4. Controls – there will be different systems that you can use to help you in providing services to your clients. Software programs will cover the facts and variables of lease management, rent collections, maintenance, and facility management.
  5. Reporting – report about your managed properties in the ways that the landlords require. Information will help them make choices with rents, occupancy, and expenditure spending.
  6. Tenants – expect the tenants to be pressuring you on their issues and their occupancy. A retail property is a prime example of that pressure with many tenants positioning for better sales, lower rents, and a successful business.
  7. Property performance – every property should have a business plan and a budget to work to over time. The client or landlord will be setting investment priorities and cash flow controls.   If you manage properties for many clients, the issue gets deeper and more challenging.


Through all these pressures and strategies there will be opportunities for a professional property manager to excel in skills and career development.  Are you ready for the challenge?

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Commercial Property Management Chart

commercial property management chart
Know the relevant skills in commercial property management services.

In commercial property management today, there are many things to think about as you work with tenants, leases, rent, and maintenance.  Some properties are more challenging than others.  Some clients are more demanding or specific in property needs.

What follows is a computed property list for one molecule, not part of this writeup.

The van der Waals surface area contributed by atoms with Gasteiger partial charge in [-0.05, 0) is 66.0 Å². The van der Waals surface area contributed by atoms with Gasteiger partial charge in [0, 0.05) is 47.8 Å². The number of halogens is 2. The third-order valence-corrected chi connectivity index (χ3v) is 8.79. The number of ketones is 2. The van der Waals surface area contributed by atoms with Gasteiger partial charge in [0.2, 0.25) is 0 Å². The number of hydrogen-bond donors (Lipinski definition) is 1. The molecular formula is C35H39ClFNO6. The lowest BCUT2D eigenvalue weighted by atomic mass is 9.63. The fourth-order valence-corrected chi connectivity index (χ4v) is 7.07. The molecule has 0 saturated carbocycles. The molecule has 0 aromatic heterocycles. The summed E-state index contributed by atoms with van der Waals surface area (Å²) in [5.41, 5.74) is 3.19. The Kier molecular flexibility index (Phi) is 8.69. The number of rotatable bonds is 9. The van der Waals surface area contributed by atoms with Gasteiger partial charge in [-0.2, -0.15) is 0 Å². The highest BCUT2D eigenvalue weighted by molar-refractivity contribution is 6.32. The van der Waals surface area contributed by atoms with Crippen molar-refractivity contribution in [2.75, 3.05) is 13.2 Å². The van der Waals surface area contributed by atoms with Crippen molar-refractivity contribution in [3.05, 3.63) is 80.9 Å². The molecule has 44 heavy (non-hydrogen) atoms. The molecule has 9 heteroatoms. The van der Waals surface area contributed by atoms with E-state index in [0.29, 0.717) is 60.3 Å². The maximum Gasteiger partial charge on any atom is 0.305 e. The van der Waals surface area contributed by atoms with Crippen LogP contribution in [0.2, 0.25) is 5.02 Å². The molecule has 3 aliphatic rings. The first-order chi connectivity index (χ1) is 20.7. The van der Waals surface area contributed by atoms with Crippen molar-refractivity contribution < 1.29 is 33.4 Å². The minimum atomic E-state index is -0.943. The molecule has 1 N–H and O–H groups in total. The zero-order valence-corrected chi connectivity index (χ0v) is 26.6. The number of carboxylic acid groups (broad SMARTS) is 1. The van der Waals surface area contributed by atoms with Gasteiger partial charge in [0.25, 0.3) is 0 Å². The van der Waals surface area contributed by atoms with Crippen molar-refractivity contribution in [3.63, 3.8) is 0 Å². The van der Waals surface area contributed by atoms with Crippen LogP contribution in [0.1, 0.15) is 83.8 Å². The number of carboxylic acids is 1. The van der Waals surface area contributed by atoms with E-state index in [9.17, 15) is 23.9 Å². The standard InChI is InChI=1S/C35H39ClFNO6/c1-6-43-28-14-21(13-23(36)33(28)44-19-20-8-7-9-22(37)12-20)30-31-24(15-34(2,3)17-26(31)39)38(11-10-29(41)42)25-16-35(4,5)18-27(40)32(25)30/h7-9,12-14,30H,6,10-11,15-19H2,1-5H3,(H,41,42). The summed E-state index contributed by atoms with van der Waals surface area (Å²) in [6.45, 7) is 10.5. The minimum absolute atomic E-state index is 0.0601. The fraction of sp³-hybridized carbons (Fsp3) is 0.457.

So how  do you get to a positive result?  You need a plan or approach to do that.  I have broken down the Property Management process into 4 categories in this chart.  It may give you some valuable ideas in focusing your business skills in property management.

(N.B. these charts are also sent out to regularly to our friends in Commercial Real Estate Online Snapshot to help amplify brokerage results….. Get your access here)

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How to Rehabilitate a Commercial Office Tower Property Performance

city office buildings
Older office buildings present property performance challenges.

Some office investment properties struggle from time to time both financially and physically.  If you can predict and adjust to that change, then you can build a good average property performance over time.

So why does this change happen?

Many local property issues can be driving change and placing pressures on the property performance thereby impacting the investment.

You can adjust to the changes.

So to improve a commercial property, you should assess where things are now.

Here are some of the bigger things to help you get started:

  1. Before you get too far into things, define ‘Property Performance’ and what it means to you and or your client – You can’t improve something unless you define it and assess it. Then you can compare the property to others locally and regionally.  It should be said that some properties are so special that you could be making comparisons and assessments with other buildings far afield.
  2. Look at the property from different aspects – In understanding a property there are a few key indicators or categories of activity to review. Here are some of the bigger ones to help you get started – Financial, Physical, Lease Documentation, Tenant Mix, Vacancy factors, Occupancy costs, Net Income, and Maintenance.  There will be strengths and weaknesses in each category.  When you drill down into the separate categories you can see what you have to work with and any problems that may need resolving.  Some adjustments take months if not years to resolve.  The larger the property, the greater the variations of things to look into.
  3. Do a SWOT assessment – There will be unique issues in any property that could be impacting property performance. It is valuable to do a SWOT test for the property.